The Salina Journal from Salina, Kansas on May 17, 1998 · Page 10
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The Salina Journal from Salina, Kansas · Page 10

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Salina, Kansas
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Sunday, May 17, 1998
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Page 10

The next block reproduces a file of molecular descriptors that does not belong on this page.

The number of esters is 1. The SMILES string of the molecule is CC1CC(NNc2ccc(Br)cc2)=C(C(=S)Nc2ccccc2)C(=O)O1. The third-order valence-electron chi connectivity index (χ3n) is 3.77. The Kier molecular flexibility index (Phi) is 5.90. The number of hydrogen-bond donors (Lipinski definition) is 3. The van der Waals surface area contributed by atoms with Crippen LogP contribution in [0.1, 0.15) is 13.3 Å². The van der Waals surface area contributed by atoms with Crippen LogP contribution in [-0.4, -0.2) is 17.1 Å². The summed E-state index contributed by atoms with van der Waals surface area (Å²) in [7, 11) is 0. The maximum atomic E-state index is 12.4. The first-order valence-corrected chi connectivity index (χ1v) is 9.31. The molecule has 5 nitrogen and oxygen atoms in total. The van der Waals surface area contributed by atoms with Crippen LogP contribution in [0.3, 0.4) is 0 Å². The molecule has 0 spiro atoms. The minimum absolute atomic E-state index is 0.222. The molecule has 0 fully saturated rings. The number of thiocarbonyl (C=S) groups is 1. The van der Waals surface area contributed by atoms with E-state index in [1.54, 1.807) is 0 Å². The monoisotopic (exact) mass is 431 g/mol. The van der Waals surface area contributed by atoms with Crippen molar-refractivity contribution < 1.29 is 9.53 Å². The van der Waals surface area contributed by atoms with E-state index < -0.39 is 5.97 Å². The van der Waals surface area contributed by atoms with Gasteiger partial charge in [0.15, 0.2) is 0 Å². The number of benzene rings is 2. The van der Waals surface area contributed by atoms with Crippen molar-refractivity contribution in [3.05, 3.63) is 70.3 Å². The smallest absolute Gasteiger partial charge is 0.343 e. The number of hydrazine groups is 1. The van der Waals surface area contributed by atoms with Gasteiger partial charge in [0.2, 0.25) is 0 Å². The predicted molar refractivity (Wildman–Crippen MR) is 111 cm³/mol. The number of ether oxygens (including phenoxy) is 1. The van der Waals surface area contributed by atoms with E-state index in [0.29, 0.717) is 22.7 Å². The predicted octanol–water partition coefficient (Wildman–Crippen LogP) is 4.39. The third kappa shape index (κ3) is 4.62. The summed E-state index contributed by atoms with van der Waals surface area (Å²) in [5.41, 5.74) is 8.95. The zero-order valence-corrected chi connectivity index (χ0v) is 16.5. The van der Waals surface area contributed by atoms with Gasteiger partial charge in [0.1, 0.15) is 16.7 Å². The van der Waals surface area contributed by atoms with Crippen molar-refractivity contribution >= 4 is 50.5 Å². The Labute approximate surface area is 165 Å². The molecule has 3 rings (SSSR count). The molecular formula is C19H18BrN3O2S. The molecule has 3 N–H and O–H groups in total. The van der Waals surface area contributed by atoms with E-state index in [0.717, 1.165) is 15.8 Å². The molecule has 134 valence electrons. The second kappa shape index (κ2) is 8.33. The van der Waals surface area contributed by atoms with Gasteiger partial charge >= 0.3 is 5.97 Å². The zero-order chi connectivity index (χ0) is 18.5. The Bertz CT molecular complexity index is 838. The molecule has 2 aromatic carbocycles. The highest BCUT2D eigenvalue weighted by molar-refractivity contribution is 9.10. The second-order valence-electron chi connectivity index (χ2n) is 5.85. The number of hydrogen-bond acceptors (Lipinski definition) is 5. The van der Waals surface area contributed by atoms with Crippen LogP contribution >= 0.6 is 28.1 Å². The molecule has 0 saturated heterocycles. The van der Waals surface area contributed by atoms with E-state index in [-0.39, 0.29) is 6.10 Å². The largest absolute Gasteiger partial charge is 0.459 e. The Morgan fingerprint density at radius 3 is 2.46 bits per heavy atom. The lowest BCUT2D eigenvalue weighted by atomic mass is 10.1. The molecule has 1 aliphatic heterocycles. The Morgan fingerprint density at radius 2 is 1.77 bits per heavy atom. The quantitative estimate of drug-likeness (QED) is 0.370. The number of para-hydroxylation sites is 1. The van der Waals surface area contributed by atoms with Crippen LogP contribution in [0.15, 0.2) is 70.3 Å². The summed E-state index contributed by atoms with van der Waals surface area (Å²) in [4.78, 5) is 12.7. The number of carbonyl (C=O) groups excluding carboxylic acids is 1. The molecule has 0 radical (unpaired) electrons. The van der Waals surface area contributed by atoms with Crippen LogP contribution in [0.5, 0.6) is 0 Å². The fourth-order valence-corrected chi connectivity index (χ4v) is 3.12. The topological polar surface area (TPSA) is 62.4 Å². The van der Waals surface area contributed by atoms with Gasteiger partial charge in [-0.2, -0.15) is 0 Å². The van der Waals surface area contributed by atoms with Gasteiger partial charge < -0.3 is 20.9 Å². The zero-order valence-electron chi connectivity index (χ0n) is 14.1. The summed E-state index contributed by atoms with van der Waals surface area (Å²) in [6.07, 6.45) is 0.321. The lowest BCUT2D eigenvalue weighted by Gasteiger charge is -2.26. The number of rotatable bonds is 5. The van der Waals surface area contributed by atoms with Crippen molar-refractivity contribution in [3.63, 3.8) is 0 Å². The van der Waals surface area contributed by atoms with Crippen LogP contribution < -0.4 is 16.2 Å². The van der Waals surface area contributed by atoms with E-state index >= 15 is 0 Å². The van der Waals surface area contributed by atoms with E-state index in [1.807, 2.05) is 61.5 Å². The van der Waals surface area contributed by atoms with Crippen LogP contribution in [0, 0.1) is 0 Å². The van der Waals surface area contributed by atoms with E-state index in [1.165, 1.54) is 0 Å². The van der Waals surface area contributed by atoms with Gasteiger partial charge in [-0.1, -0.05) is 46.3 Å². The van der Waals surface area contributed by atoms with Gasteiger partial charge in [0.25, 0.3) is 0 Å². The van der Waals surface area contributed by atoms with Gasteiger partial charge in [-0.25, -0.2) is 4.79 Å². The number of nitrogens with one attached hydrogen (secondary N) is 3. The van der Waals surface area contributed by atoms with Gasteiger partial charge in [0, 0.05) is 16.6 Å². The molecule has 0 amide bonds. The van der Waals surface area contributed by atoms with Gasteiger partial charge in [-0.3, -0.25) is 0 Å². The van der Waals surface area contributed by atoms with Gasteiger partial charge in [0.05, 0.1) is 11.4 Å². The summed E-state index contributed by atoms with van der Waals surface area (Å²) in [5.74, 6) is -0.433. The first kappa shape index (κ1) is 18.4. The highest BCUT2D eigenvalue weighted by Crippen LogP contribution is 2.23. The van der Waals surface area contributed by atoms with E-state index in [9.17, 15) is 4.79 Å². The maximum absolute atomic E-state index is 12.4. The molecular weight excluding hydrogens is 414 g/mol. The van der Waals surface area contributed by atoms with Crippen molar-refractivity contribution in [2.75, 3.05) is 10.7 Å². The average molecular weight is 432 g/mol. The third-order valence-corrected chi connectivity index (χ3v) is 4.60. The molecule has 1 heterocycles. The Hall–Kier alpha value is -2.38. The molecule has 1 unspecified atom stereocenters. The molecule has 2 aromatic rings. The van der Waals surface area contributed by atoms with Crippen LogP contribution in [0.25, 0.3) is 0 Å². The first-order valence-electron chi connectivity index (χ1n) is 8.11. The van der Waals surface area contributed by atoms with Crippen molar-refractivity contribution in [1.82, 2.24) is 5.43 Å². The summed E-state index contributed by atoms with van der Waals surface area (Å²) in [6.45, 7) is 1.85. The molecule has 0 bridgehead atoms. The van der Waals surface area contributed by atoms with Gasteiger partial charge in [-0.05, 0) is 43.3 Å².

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AID SUNDAY, MAY 17. 1998 NATION THE SALINA JOURNAL .._... n L , Photos by The Associated Press Norfolk Southern train conductor Robert Mohr (left) walks with an unidentified railroad employee beside Mohr's train Tuesday in Lafayette, Ind. Earlier in the day, Mohr saved the life of 19-month-old Emily Marshall. Miracle kick Conductor saves toddler who was playing on train track By REX W. HUPPKE The Associated Press LAFAYETTE, Ind. — Tila Marshall looked up from her flower garden when she heard the train whistle. Why, she wondered, is it blowing so long today? She looked around for Emily. Just moments ago, the 19-month-old had been right there, running her hands through the soil. Tila ran into the house yelling to 9-year-old Zachary: "Is your sister with you?" "I thought she was with you." Tila's stomach clenched into a knot. It was 1:45 p.m., last Tuesday, and conductor Robert Mohr and engineer Rod Lindley were sweating in the cab of the locomotive pulling Norfolk Southern's No. 146,100-cars long, through Lafayette. It's a route they've covered hundreds of times, starting to the west in Decatur, 111., and winding LINDLEY up in Bellevue, Ohio, about 10 miles south of Lake Erie. They had slowed to 24 mph as they sliced through south Lafayette, passing less than a block from Tila's wood-frame duplex. In the distance, Mohr spotted something on the right-hand side of the track. Lindley thought it might be a dog and blew the horn to scare it off. It didn't move, so he blew the horn again. And again. Whatever was on the tracks raised its head. Mohr saw a wide-eyed face, a tiny pony tail sticking straight up. "That's a baby!" Mohr hollered. And then everything happened so fast. Lindley hit the brakes, knowing full well he never could stop in time. Mohr bolted out the side door of the cab. Clinging to the outside of the moving train, he sidestepped along a ledge that runs the length of the locomotive. "I don't feel like any hero. I don't like that, I guess. I did what anybody would have done." Robert Mohr conductor for Norfolk Southern Lindley kept blowing the whistle. Blowing and praying. The emergency brakes slowed the train to about 10 mph as Mohr scrambled down a set of steps at the front of the locomotive and lowered himself to the snowguard at the very tip of the train. Responding to the whistle, Emily rolled off the rail and onto the rock-covered edge of the tracks. Better, Mohr thought, but still in the tram's path. As the horn blared and the brakes screamed, the distance kept closing: 40 feet, 20 feet, 10 feet. The conductor stretched his 5-foot-9 inch frame, extending his right leg to kick the girl out of the train's path. He knew there would be only one chance. Now! He felt his foot strike the baby as the locomotive swept by. Then he jumped from the moving train, uncertain whether his plan had worked. As he race toward the baby, he could see her face and light-brown hair highlighted in blood. But she was moving and he could hear her crying. "She's alive!" he thought. Mohr scooped her up and cradled her in his arms, yelling for a nearby neighbor to call an ambulance. "Let's go find mommy," Mohr said. He said it over and over again. When the paramedics arrived and tried to take Emily, she clung to Mohr's heavy blue, bloodstained shirt. "She didn't want me to let loose of her," he says. From her back yard, Tila Marshall had heard the brakes scream and the train roll to a stop. Then she heard the police sirens. Now, police officers were crossing the street toward her house. Tears streamed down her face as she watched them come. And then she screamed at them: "Don't you come here and tell me that's my baby. Don't you tell me that." Did your baby have a pony tail on top of her head? an officer asked. Tila's knees went weak. She almost passed out. An officer grabbed her. "Your baby's OK," he said. Some part of the train had just clipped her, and the blood was from four superficial cuts on her head. Emily was already on her way to St. Elizabeth's Medical Center, where her wounds would be closed with 20 stitches. There, doctors and nurses asked her for her name. Frightened, Emily just kept saying "Me. Me." Tila rushed to the hospital. Sobbing, she clung to Emily. She kept telling her daughter how sorry she was. When Mohr arrived home in rural Denver, Ind., Tuesday night, his family was waiting on the front porch, cheering their hero. "I don't feel like any hero," Mohr says. "I don't like that, I guess. I did what anybody would have done." Mohr has had some close calls before in his 23 years on the rails. There have been a couple of collisions with vehicles but never anything fatal and certainly never a small child. "As far as people on the tracks, there's no training," Mohr says. "I just had to try something. It had to be just all adrenaline." By Thursday afternoon, Emily was playing in the sunshine, proudly showing off her "boo boo" to anyone who cared to look. T TELEVISION Man accused of posing as surgeon using forged documents By The Associated Press LANSING, Mich. — A man who had been treating patients for four years was charged with faking medical credentials to pose as a heart and lung surgeon. Dennis Roark, 39, was arrested Friday on charges he forged a medical school degree and other documents that he used to obtain a Michigan doctor's license in 1994. If convicted, Roark could face up to 14 years in prison. "It's embarrassing for us. We wish it hadn't happened," said Tom Lindsay, director of the state medical licensing board. Investigators said Roark worked from 1994 until early this year in the urgent care center at Madison Community Hospital in suburban Detroit. Roark worked a few shifts a month at the hospital's walk-in clinic. He treated routine problems like headaches and backaches, said Tim Dengel, the hospital's chief operating officer. No patients complained about Roark's medical care and he never performed major surgery at Madison, Dengel said. The state pulled Roark's license April 2 following a routine background check conducted after he left the hospital and applied for a job in Lansing. NBC to rerun'Seinfeld' finale on Wednesday By The Associated Press LOS ANGELES — Just to make sure no one is left out, NBC is repeating the "Seinfeld" finale. And just to make sure the power of the series' popularity isn't wasted, the network is squeezing the rerun in on Wednesday, the last day of the rating sweeps period in which viewers are counted to determine commercial rates. "Although millions of people enjoyed Jerry Seinfeld's farewell last night, our phones have been lit up and we're aware that millions of other 'Seinfeld' fans weren't able to watch this historical TV event," NBC Entertainment President Warren Littlefield said. Approximately 76 million people watched Thursday as Jerry, George, Kramer and Elaine faced WORLD WIDE WINDOWS, INC. a parade of past misdeeds while on trial for violating a "good Samaritans" law because they failed to help a fat carjacking victim — opt-, ing instead to videotape the crime with crude commentary. The 75-minute episode that aired Thursday had a 41.3 rating and 58 share, according to Nielsen Media Research. A rating repre^ sents 980,000 households and the share means that 58 percent ;oi; televisions in-use were tuned to "Seinfeld." ,.. : NBC had its own count, estimating that 108 million people saw some of the finale, including those who just tuned in for a few mini utes or were watching away from, their homes. Nielsen does not measure out-of-home viewing. , Wednesday's 7 p.m. encore, mi-- nus several network promotional spots, will fit into a one-hour block. REPLACEMENT WINDOWS MADE IN SALINA Where windows are our business, not just a side line. FREE ESTIMATES 826-1 TO 1 1-8OO-783-1711 736 N. 9th. Salina Deb! Fettle's Rowers 341 Center Flowers For All Occasions. Salina www.ftd.com/pettlesflowers INC. "Since 1959" INDUSTRIAL TOOL & CUTTER GRINDING Grinding Shear Blades & Cutter Knives Specialized Tool • Milling Cutters Grinding Drillbits - up to 3" • Custom Sharpening Pickup & Delivery every Monday Star Lumber, Salina formerly Boster's 1210 W.Crawford UPS Service Available • Carbide Blades • Carbide Cutters •End Mills • Radius Grinding • Routerbits & Jointer Knives Check Out Our New Drop Location Pickup & Delivery Available To Your Business 1-800-466-5120 • Local Call: 316-241-5100 Owners: Barbara & John Linscheid 1009 S. Main • P.O. Box 1284 • McPherson, KS 67460 INDEPENDENCE LIVES IN SALINA AN INDEPENDENT AGENT REPRESENTS MANY COMPANIES BUT WORKS FOR ONLY ONE PERSON. YOU. Let's face it; not every insurance company can offer you enough choices to meet your unique insurance needs. To exercise true independence and freedom of choice, you want an insurance agent who thinks independently and is free to recommend the best insurer for the job. You need an agency like Insurers & Investors. We don't work for any one insurance company. We work for you. And our responsibility is to help you find the right policy for your needs. From the right company. At the right price. Without sacrificing the personal service you deserve. Kristy Balthazor We can offer you many options from the most basic coverages to highly complex commercial insurance from St. Paul Fire and Marine Insurance Company. So, call Kristy Balthazor at 825-0286 for a free review and consultation-before your current coverages expire. And put an ' independent thinker to work for you today. INSURORS & INVESTORS 217 S Santa Fe . 825-0286 Nurses Give So Much Now You Can Give Back to Them Recognize an outstanding registered nurse through NURSING: THE HEART OF HEALTHCARE, a statewide nursing awards program coordinated by the University of Kansas School of Nursing. Every nurse who is nominated will receive a certificate of recognition. Ten nurses will be selected as award winners. Nominations deadline now extended to June 15, 1998. Nominate a Nurse Today NURSING: THE HEART OF HEALTHCARE HOTLINE: (800) 308-0890 Special thanks to the following corporate sponsors: Hoechst Marion Roussel; Cemer Corporation; Blue Cross Blue Shield of Kansas and Kansas City; Kansas City Regional Home Care Association; and Shook, Hardy and Bacon, LLP Now Available... Artichoke Extract Improves digestion, liver function, and cholesterol levels. The artichoke (Cynara scolymus) is not only a delicious nutritious food, it is also a valuable medicine Its historical and folk use as a digestive aid and liver remedy is validated by detailed scientific investigations including double-blind clinical studies. How does artichoke extract work? Artichoke's basic mechanism of action centers around its effect on the liver. First, artichoke extract has been shown to enhance detoxification reactions as well as protect the liver from damage. What is a choleretic? A choleretic is a substance that increases the formation and flow of bile to and from the liver. Why is artichoke extract's choleretic effect important? Decreased bile flow is a common cause of digestive disturbances including fat malabsorption, excessive flatulence (gas), bloating after eating, constipation, and diarrhea. Available at: § PhytoPharmica. Your natural choice for a healthier life™ What about lowering cholesterol? Artichoke extract exerts a dual effect on' cholesterol metabolism. First, it decreases the manufacture of cholesterol in the liver. The other way in which artichoke extract effects cholesterol levels is by increasing the conversion of cholesterol to bile acids. Is artichoke extract safe? Absolutely! It is a food-based extract. B&K PRESCRIPTON SHOP People Helping People 6O1 E. Iron • Salina • 785-827-4455